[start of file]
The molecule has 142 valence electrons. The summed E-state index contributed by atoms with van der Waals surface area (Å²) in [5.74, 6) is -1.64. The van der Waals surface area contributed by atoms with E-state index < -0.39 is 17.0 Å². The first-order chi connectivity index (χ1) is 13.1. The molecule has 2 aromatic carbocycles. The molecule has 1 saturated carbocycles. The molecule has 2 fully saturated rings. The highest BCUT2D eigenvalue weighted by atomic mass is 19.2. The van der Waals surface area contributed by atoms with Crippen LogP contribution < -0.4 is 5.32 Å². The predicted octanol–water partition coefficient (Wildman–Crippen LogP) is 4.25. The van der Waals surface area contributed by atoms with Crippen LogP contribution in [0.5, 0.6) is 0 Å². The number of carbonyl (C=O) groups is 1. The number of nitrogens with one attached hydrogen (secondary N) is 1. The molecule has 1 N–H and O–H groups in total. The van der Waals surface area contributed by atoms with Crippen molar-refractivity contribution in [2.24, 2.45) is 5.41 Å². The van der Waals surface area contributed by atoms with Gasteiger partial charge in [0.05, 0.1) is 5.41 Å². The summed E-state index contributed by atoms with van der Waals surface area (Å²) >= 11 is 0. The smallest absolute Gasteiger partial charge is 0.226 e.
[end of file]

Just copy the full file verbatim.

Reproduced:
The molecule has 142 valence electrons. The summed E-state index contributed by atoms with van der Waals surface area (Å²) in [5.74, 6) is -1.64. The van der Waals surface area contributed by atoms with E-state index < -0.39 is 17.0 Å². The first-order chi connectivity index (χ1) is 13.1. The molecule has 2 aromatic carbocycles. The molecule has 1 saturated carbocycles. The molecule has 2 fully saturated rings. The highest BCUT2D eigenvalue weighted by atomic mass is 19.2. The van der Waals surface area contributed by atoms with Crippen LogP contribution < -0.4 is 5.32 Å². The predicted octanol–water partition coefficient (Wildman–Crippen LogP) is 4.25. The van der Waals surface area contributed by atoms with Crippen LogP contribution in [0.5, 0.6) is 0 Å². The number of carbonyl (C=O) groups is 1. The number of nitrogens with one attached hydrogen (secondary N) is 1. The molecule has 1 N–H and O–H groups in total. The van der Waals surface area contributed by atoms with Crippen molar-refractivity contribution in [2.24, 2.45) is 5.41 Å². The van der Waals surface area contributed by atoms with Gasteiger partial charge in [0.05, 0.1) is 5.41 Å². The summed E-state index contributed by atoms with van der Waals surface area (Å²) >= 11 is 0. The smallest absolute Gasteiger partial charge is 0.226 e.